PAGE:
The Eagle Huntress
(Sony Pictures Classics)
UK theatrical: 16 Dec 2016
Aisholpan Nurgaiv, the proud hero at the center of Otto Bell’s documentary The Eagle Huntress, is a role model for a new generation. The 13-year-old shattered centuries-old traditions of gender inequity by simply being herself and chasing her dream of becoming the first-ever female eagle hunter in her native Mongolia, and from this soaring, visually striking document of her unlikely journey, she emerges as one of the most inspirational real-life figures to grace a big screen in recent memory.
Kazakh eagle hunters raise their majestic birds from chicks into obedient predators, soaring through the air and snatching up small animals in a matter of seconds, all at their master’s command. The bond between hunter and feathered friend must be an extraordinarily tight one to become champion at the annual Golden Eagle Festival, and even tighter to survive long traversals across icy, mountainous terrain. It’s a tall order for anyone, but Aisholpan, our rosy-cheeked heroine, is all smiles as she trains toward her dream, guided by her devoted father, a former champion himself.
Aisholpan’s quest feels plucked straight from the pages of a children’s book, and Bell knows it, accentuating the stranger-than-fiction aspects of the story with the film’s striking presentation. Fittingly cast Star Wars phenomenon Daisy Ridley narrates the tale, and cinematographer Simon Niblett captures the spectacularly cinematic art of eagle hunting in astonishing detail. From catching seemingly impossible, sweeping shots of Aisholpan repelling down a craggy cliff to catch her eaglet, to later following the bird in slow motion as it soars toward its target across the snow-blanketed landscape, the imagery is almost too good to be true.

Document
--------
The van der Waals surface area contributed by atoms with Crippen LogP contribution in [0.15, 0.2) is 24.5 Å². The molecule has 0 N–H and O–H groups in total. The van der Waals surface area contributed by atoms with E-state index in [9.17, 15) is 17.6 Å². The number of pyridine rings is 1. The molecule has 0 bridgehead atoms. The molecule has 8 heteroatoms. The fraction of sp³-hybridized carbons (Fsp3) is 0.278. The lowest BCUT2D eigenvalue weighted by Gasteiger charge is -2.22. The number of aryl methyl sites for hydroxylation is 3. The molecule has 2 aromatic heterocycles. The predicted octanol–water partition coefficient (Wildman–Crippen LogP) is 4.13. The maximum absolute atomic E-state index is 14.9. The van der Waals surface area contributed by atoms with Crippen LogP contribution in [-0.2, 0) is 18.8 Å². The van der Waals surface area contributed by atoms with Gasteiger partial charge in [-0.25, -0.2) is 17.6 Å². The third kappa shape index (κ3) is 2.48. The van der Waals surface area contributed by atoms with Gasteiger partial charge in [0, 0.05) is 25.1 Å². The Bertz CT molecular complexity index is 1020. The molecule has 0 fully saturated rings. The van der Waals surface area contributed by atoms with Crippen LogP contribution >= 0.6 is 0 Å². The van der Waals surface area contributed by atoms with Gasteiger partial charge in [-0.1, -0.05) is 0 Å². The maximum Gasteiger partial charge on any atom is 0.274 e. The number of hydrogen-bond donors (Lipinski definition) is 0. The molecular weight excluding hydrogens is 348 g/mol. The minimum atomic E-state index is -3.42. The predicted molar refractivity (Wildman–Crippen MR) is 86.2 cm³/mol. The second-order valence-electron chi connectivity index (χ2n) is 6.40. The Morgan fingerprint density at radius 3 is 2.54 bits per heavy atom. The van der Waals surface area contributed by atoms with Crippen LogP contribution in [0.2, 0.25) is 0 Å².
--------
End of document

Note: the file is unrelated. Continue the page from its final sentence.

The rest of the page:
In fact, if there’s a criticism to be levied against the movie, it’s that it at times feels almost scripted. It’s hard to believe some of the breathtaking scenes were shot on the fly, and some of them are shot from so many angles that one wonders how what we’re seeing couldn’t have been choreographed. Bell’s made an incredibly pretty film that’s at times so ravishing it soars a little too high, so transportive that it makes you forget it takes place in the very world we live in.
What remedies this minor issue is Aisholpan’s warm, devoted father. While his daughter grins and plays and seems all but indestructible in the face of adversity, the veteran eagle hunter’s fatherly love and pride is absolutely overflowing, despite his reserved exterior. He grounds the picture in an interesting way, because he’s more keenly aware of the controversy surrounding Aisholpan’s enthusiasm for eagle hunting, and after an infuriating series of talking-head male elders making sexist comments about her unprecedented entry into the hunting competition, her father’s unwavering faith in her talents feels like a warm blanket in a snowstorm of antiquated gender bias.
At times, Bell follows Aisholpan as she goes about her normal daily activities, painting her nails, huddling with her classmates as they gossip and giggle. She’s nothing but sweet and humble, and it’s astonishing how these small moments at once humanize her and add to her mystique. If her accomplishments don’t impress you for some reason, the sheer cuteness of her relationship with her trusty eagle will no doubt win you over.
There’s no doubt that Aisholpan will be a point of inspiration and motivation for any young girl who sees The Eagle Huntress, but she’s more than a role model for the demographic to which she belongs. It’s not hard to imagine young boys looking up to her and dreaming of being eagle hunters themselves. She’s fought back gender oppression (with help from her father) by simply being happy, being herself and being excellent at what she does, and that’s a shining example to follow for anyone, of any age, who’s been discouraged, disenfranchised, and marginalized.